How to Make a Poultice for Removal of Splinters, Boils, and Abscesses
Make a Poultice at Home
Knowing how to make an effective poultice from basic store cupboard ingredients is a handy piece of home remedy knowledge to possess and can also save you many trips to the doctor or emergency room. Here we're going to look at a very simple poultice that I've been using successfully for many years to remove splinters or to bring a boil or abscess to a head and it works a treat.
What's a Poultice Used For?
There are various types of poultices that can be used to treat a wide variety of complaints -- from acne and arthritis to bruises and sprains. Some people advocate the use of porridge, carrot, bread, clay, cabbage or herbal poultices and many use poultices as a home remedy for their horse's ailments.
So poultices can have many uses. But, here we'll be focusing on bringing something, such as a splinter or boil, to the surface for easy removal.
Essentially, a poultice will help ease out anything that's embedded under the skin, such as wood or metal splinters and can also bring boils or abscesses to the surface. It's one of the best methods for an easy removal of splinters and will save you the pain of digging around with a needle trying to get the splinter out. It's an easy home remedy that everyone should know about.
The Poultice Recipe and Process
There are only a few ingredients needed to make this simple homemade poultice and, luckily, they're things that nearly everyone should have at home:
- Bar soap
- Large band-aid or bandage
- Use equal amounts of soap and sugar and mash them together in a clean container with a small spoon or clean finger. For a splinter you'll only need small amounts of each substance, but you may need to make more poultice to cover a large boil or abscess. Just ensure you make enough poultice to cover the affected area.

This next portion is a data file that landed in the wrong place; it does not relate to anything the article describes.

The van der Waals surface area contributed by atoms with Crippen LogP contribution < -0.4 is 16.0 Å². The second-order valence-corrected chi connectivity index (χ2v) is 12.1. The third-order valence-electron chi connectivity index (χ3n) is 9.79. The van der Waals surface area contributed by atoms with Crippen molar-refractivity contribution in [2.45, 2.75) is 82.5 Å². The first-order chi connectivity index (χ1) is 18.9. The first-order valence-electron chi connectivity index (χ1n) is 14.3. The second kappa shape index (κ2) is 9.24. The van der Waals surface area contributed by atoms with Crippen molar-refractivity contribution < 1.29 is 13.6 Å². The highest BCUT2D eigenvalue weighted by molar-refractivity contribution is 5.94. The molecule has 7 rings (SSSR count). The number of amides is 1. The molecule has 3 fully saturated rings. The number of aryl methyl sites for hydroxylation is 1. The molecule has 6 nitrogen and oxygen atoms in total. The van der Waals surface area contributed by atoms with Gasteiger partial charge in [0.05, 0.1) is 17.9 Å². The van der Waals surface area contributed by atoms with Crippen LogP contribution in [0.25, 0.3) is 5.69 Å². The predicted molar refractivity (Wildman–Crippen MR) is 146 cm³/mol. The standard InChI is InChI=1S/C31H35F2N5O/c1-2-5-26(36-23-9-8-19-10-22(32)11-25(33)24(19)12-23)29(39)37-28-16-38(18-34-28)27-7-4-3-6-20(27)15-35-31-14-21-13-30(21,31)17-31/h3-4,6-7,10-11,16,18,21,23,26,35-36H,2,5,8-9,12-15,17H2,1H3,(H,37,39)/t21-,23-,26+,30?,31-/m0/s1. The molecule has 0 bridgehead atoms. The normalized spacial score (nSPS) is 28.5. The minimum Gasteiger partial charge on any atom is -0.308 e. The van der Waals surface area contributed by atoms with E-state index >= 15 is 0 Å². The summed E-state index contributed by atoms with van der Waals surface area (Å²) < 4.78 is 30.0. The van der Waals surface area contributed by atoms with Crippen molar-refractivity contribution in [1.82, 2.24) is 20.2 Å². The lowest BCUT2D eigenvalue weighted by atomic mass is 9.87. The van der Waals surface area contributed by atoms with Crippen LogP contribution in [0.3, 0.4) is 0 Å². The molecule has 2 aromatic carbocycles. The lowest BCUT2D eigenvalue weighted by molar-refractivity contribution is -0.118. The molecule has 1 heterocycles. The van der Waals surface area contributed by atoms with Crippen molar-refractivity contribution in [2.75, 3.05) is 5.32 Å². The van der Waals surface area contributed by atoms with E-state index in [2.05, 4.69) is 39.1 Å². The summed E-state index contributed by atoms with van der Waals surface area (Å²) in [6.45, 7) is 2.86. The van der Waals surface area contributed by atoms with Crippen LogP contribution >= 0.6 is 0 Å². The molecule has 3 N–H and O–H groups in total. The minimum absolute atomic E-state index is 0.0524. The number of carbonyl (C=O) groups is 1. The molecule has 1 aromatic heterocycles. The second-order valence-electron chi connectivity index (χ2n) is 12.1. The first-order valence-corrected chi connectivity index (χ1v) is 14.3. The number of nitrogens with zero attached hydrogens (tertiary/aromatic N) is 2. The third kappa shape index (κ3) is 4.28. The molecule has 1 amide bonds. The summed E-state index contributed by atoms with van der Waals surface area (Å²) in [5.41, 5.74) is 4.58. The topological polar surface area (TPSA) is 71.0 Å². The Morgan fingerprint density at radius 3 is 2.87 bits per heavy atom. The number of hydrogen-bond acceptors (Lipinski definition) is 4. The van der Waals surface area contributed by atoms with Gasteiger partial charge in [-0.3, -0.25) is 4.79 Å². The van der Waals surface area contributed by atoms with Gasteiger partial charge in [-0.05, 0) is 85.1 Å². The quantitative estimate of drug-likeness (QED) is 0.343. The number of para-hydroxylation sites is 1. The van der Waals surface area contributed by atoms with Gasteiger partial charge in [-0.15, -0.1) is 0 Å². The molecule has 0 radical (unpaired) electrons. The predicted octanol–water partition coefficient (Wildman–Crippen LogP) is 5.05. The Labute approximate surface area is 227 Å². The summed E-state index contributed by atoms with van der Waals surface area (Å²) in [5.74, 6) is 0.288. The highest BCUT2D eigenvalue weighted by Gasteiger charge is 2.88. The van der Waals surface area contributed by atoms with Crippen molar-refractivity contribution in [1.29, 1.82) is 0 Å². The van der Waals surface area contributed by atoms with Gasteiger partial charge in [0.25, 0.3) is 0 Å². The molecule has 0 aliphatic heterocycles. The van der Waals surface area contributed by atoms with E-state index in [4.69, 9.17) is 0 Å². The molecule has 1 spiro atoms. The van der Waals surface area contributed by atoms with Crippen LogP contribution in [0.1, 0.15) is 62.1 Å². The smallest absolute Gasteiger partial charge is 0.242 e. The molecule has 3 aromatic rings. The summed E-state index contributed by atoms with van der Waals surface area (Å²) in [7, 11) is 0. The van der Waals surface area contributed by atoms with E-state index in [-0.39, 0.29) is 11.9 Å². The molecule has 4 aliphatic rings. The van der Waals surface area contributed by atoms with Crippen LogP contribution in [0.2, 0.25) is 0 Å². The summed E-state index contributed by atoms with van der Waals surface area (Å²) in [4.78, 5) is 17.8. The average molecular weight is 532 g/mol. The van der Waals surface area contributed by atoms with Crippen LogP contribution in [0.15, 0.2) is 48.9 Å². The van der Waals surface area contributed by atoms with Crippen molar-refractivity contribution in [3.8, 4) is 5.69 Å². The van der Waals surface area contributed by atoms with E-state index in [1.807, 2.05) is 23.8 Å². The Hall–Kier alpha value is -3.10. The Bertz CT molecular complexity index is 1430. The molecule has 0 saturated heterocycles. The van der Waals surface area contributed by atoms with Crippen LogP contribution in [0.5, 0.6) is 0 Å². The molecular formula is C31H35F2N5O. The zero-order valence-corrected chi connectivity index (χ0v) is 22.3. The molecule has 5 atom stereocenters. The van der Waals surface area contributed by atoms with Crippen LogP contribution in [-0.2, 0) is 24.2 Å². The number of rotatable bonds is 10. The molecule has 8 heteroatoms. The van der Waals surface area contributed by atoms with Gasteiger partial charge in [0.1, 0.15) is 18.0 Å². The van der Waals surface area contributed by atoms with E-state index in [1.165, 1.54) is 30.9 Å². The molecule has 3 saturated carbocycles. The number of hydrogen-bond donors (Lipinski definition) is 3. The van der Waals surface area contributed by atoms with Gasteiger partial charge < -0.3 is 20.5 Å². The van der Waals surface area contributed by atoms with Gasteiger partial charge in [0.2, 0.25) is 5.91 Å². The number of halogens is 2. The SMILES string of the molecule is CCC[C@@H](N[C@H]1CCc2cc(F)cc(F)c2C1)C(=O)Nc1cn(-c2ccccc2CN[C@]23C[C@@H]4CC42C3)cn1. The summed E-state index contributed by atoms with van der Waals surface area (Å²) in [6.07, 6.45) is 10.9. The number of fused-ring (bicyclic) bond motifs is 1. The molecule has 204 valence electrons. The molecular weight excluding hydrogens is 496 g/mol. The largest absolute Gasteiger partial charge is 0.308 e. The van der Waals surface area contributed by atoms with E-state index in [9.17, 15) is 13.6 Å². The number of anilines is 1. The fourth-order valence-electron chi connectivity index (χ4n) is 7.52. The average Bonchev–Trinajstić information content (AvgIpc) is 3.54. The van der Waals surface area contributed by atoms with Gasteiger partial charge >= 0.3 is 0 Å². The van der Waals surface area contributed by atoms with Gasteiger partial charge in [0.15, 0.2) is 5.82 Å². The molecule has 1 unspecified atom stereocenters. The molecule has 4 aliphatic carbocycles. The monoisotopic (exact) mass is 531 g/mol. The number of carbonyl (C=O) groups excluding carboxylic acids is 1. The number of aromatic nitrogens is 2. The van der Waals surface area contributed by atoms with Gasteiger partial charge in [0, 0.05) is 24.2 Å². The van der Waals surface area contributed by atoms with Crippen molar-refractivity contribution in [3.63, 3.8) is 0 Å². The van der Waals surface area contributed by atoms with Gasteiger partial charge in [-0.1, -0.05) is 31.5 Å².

- With clean hands, spread your sugar and soap poultice onto the affected area and cover securely with a bandaid or bandage.
- Leave the poultice on for 24 hours and don't allow it to get wet.
- Hopefully, when you remove your band-aid or bandage, the splinter or boil will have risen to the surface enabling you to either tweezer out the offending splinter or squeeze the boil.
- Clean the area thoroughly using water, removing any poultice mixture that remains.
- Clean the wound further with an antibacterial solution or cream and leave uncovered to heal.
If after 24 hours the boil or splinter hasn't come completely to the surface, wash away the old poultice mixture, make some more sugar and soap poultice, add to the affected area, cover and leave for a further 24 hours.
This will, in most cases, do the trick. But if not, you may want to try a specially prepared drawing salve.
First Aid Store Cupboard
While it's good to know a range of basic home remedies for common ailments, it's always wise to have a good first aid kit at home so that you're prepared for any accidents and home-treatable conditions that arise.
Some essential additions to your first aid kit and your home remedy knowledge include a good antiseptic ointment or cream, as well as an antibiotic cream.
These are a wonderful complement to your home remedies to ensure that yours or your families' cuts, grazes, splinters, burns or boils do not get infected and have the opportunity to heal properly after you've used your home remedy.
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